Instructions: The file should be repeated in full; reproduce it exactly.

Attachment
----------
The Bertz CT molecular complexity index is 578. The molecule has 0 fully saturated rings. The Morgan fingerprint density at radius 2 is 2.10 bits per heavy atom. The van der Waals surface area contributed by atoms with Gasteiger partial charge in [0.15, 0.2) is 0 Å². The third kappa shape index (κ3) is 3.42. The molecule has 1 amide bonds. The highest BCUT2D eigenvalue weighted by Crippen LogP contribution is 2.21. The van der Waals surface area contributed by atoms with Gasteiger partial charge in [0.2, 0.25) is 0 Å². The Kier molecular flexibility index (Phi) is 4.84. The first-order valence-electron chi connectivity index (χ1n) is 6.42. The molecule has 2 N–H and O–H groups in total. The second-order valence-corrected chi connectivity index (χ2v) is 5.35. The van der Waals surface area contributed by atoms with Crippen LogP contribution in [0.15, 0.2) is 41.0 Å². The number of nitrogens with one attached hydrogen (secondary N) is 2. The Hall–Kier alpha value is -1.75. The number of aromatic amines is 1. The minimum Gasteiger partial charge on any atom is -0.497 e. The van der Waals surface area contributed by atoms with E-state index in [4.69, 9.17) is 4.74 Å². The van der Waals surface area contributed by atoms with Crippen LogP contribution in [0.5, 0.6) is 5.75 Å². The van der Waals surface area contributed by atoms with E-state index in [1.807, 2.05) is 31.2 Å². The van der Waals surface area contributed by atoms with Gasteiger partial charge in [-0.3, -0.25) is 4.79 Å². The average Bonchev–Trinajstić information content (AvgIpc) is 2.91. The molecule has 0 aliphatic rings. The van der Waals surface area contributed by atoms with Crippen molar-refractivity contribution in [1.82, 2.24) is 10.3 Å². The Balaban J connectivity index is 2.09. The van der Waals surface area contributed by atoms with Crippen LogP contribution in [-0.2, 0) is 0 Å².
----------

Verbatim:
The Bertz CT molecular complexity index is 578. The molecule has 0 fully saturated rings. The Morgan fingerprint density at radius 2 is 2.10 bits per heavy atom. The van der Waals surface area contributed by atoms with Gasteiger partial charge in [0.15, 0.2) is 0 Å². The third kappa shape index (κ3) is 3.42. The molecule has 1 amide bonds. The highest BCUT2D eigenvalue weighted by Crippen LogP contribution is 2.21. The van der Waals surface area contributed by atoms with Gasteiger partial charge in [0.2, 0.25) is 0 Å². The Kier molecular flexibility index (Phi) is 4.84. The first-order valence-electron chi connectivity index (χ1n) is 6.42. The molecule has 2 N–H and O–H groups in total. The second-order valence-corrected chi connectivity index (χ2v) is 5.35. The van der Waals surface area contributed by atoms with Crippen LogP contribution in [0.15, 0.2) is 41.0 Å². The number of nitrogens with one attached hydrogen (secondary N) is 2. The Hall–Kier alpha value is -1.75. The number of aromatic amines is 1. The minimum Gasteiger partial charge on any atom is -0.497 e. The van der Waals surface area contributed by atoms with E-state index in [4.69, 9.17) is 4.74 Å². The van der Waals surface area contributed by atoms with Crippen LogP contribution in [0.5, 0.6) is 5.75 Å². The van der Waals surface area contributed by atoms with E-state index in [1.807, 2.05) is 31.2 Å². The van der Waals surface area contributed by atoms with Gasteiger partial charge in [-0.3, -0.25) is 4.79 Å². The average Bonchev–Trinajstić information content (AvgIpc) is 2.91. The molecule has 0 aliphatic rings. The van der Waals surface area contributed by atoms with Crippen molar-refractivity contribution in [1.82, 2.24) is 10.3 Å². The Balaban J connectivity index is 2.09. The van der Waals surface area contributed by atoms with Crippen LogP contribution in [-0.2, 0) is 0 Å².